rachunter

Does you survival gear work??

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I have found that an old metal file will get some real good sparks off the ferro rods I have, like them better than any of my knives, they are cheap and come in all sizes. I had an old one laying around, put it in a vice and snapped it into a convenient size for carrying.

Al

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Serious Dogs For Serious Work

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34 minutes ago, airedale said:

I have found that an old metal file will get some real good sparks off the ferro rods I have, like them better than any of my knives, they are cheap and come in all sizes. I had an old one laying around, put it in a vice and snapped it into a convenient size for carrying.

Al

Agree 100%.  That's why a tool like a Leatherman or a Swiss Army is great to have and probably more valuable than the Bowie knife some want to lug along.  I've got a Leatherman with a file and works great as a striker.

Edited by steve863

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1 hour ago, steve863 said:

Agree 100%.  That's why a tool like a Leatherman or a Swiss Army is great to have and probably more valuable than the Bowie knife some want to lug along.  I've got a Leatherman with a file and works great as a striker.

Steve, with all respect, it depends on what you are using the knife for. If you are using it to build primitive shelters and tools using wood, You want the "Bowie" knife, not the Leatherman. If it is made of carbon steel and had a 90 degree edge at the top, it will work fine as a striker for a ferro rod. Me, personally, for a pure survival situation, if I had to pick between the two, I would go with a full-tang knife over a Leatherman. As a handyman, "camping" or supplemental survival knife/tool, Leatherman's are great, especially for making traps and snares.

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17 hours ago, Hawk914 said:

You don't know  what birch bark is ?

Or the other stuff you carry then  why do you carry it ? 

I'm not even a survival expert and I know that ?

Never claimed to be either on here .

Don't know why you think I am .

Just use a lighter already  or   bring two  MacGyver and something that burns easy Like Char cloth  .

You want my blessing or something? 

 

 

 

 

I know what every item in my pic is, and the circumstances where one would be better over the other. But seeing you still aren't answering the question I make the assessment you have no clue. Keep typing. I go out and do, not just post other peoples videos.

13 hours ago, old man river said:

Hawk has a valid point here.

Does he? What point? Can you tell me what the items are in my pic William?

 

To both of you, stop taking turns humping each others leg and go primitive/backwoods camping for at least a night, then come back and chime in. You make a cute couple but it gets old fast.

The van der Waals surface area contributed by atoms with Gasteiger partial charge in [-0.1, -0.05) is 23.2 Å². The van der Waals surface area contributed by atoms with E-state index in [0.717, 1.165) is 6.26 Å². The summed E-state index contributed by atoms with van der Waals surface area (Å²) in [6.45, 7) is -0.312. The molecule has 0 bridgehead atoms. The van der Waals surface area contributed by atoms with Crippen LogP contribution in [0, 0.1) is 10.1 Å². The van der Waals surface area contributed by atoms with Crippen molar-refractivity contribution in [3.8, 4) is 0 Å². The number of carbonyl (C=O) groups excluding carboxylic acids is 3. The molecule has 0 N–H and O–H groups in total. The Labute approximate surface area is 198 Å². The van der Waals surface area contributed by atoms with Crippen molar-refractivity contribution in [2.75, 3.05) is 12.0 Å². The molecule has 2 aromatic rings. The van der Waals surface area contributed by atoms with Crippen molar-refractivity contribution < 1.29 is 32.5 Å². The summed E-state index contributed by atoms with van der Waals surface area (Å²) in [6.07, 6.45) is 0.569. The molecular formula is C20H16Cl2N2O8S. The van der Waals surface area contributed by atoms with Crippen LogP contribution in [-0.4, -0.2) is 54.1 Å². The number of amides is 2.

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58 minutes ago, DirtTime said:

I know what every item in my pic is, and the circumstances where one would be better over the other. But seeing you still aren't answering the question I make the assessment you have no clue. Keep typing. I go out and do, not just post other peoples videos.

Does he? What point? Can you tell me what the items are in my pic William?

 

To both of you, stop taking turns humping each others leg and go primitive/backwoods camping for at least a night, then come back and chime in. You make a cute couple but it gets old fast.

Well  golly gee  

I don't know 

Looks like part of a meth lab  kit . :)

is there something you want to tell us ? 

 

 

 

 

Edited by Hawk914
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This is some things I keep in a pack, in my truck. When hunting in cold weather, or big woods, the amount of crap and the size of the pack goes up.

Paracord, lifestraw, lighters & candles, winter hat, space blanket, books, snacks and first aid stuff, are a must have for me.

The lighters are all full, and I swap the granola bars out every year. I hope the lifestraw works, but am not going to test it.

0709191921.jpg

Edited by Skillet
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"Stand Your Ground. Don't fire unless fired upon. But if they mean to have a war, let it begin here."

Captain John Parker, Lexington 1775

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Agree 100%.  That's why a tool like a Leatherman or a Swiss Army is great to have and probably more valuable than the Bowie knife some want to lug along.  I've got a Leatherman with a file and works great as a striker.

I carry a leatherman everyday,but I wouldn’t want to cut up tinder and such with it. Maybe in a pinch. Sometimes I over think things the hacksaw blade or a piece of file like AL mentioned is a good option.
I’m picking up some good info here keep it coming


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This is a great thread , very informative , yeah that’s what I figured with the cotton balls and  vaseline, do you know how effective it is? I think I would bring a bunch in a ziplock bag as a backup but maybe also bring one of those little fuel canisters as my primary fire starter 

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This is some things I keep in a pack, in my truck. When hunting in cold weather, or big woods, the amount of crap and the size of the pack goes up.
Paracord, lifestraw, lighters & candles, winter hat, space blanket, books, snacks and first aid stuff, are a must have for me.
The lighters are all full, and I swap the granola bars out every year. I hope the lifestraw works, but am not going to test it.
0709191921.thumb.jpg.380ecae3a6cc8cf51c458be087d599aa.jpg

The life straw works great. I use one all the time. There’s no way I could carry enough water. I’ve drinking out of puddles with it never a problem. From what I read there no shelf life on them. My sawyer is a little better.


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This is a great thread , very informative , yeah that’s what I figured with the cotton balls and  vaseline, do you know how effective it is? I think I would bring a bunch in a ziplock bag as a backup but maybe also bring one of those little fuel canisters as my primary fire starter 

They burn hot. You’d be surprised how many you can jam into a 35mm film canister. I vacuum sealed about 40 into a small bag.


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Here is another idea if you just don't want to go out and buy special stuff for making fire .

Everyone has cooking oil and paper in there house right ?

You can get a zip lock bag  and soak  a few sheets of papper in the cooking oil  when hit with a flame it will burn nice and easy for you long enough to get a bigger fire going  .

I do this to light the wood or  charcoal in my bbq sometimes when I run out of lighter fluid .